Fiction, Waiting for Godot, Samuel Beckett, Social Constructs, Entropy


This essay aims to explain the breakdown of social constructs through the concept of Entropic Interactionist Theory. EIT argues that it is the nature of creations to be vulnerable to the same forces as their creator, and that social constructions (like identity, for example) are subject to the very same physical forces that give rise to humanity’s creative impulse. At its core, EIT is informed by social constructionism and Nietzschean sociological theory, but it names the second law of thermodynamics and the concept of entropy as the driving force behind societal disintegration. The complication with this theory is that it resists description—many have tried to do so and have been called “dense” and “esoteric.” This essay posits that where EIT makes its plainest demonstration is in fictional literature—where the restrictions of language are loosened a clearer picture of the theory is possible. This essay aims to explain the principles of EIT as they are demonstrated in various works of nonfiction and fiction but focuses on analyzing Samuel Beckett’s 1959 play Waiting for Godot to best illustrate the theory.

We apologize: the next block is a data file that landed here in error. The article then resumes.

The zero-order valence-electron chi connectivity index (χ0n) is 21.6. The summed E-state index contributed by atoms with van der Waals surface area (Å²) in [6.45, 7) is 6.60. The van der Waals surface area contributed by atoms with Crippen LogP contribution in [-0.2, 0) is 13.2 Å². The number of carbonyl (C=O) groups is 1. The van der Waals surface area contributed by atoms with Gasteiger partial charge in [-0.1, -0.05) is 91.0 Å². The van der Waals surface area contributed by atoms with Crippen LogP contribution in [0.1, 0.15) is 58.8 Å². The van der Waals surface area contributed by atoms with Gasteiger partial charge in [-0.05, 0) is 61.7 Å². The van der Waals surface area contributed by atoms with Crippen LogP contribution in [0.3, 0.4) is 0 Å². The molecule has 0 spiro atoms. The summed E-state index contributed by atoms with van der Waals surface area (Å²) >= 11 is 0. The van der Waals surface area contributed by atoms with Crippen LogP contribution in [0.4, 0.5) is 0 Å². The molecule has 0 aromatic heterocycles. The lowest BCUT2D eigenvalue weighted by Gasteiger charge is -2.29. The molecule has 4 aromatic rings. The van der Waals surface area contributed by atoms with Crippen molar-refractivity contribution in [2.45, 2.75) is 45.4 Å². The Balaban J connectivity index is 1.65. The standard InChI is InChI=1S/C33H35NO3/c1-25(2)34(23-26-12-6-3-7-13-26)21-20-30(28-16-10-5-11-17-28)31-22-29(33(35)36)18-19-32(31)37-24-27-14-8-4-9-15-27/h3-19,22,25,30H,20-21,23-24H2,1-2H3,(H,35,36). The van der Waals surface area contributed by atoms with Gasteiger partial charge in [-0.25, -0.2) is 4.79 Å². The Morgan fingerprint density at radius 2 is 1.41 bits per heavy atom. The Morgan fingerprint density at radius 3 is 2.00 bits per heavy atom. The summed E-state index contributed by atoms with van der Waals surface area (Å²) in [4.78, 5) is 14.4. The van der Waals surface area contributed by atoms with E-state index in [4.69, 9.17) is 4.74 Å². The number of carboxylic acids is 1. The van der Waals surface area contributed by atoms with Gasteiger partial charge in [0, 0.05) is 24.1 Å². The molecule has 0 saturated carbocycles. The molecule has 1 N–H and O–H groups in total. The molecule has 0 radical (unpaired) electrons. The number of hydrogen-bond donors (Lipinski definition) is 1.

Issue and Volume




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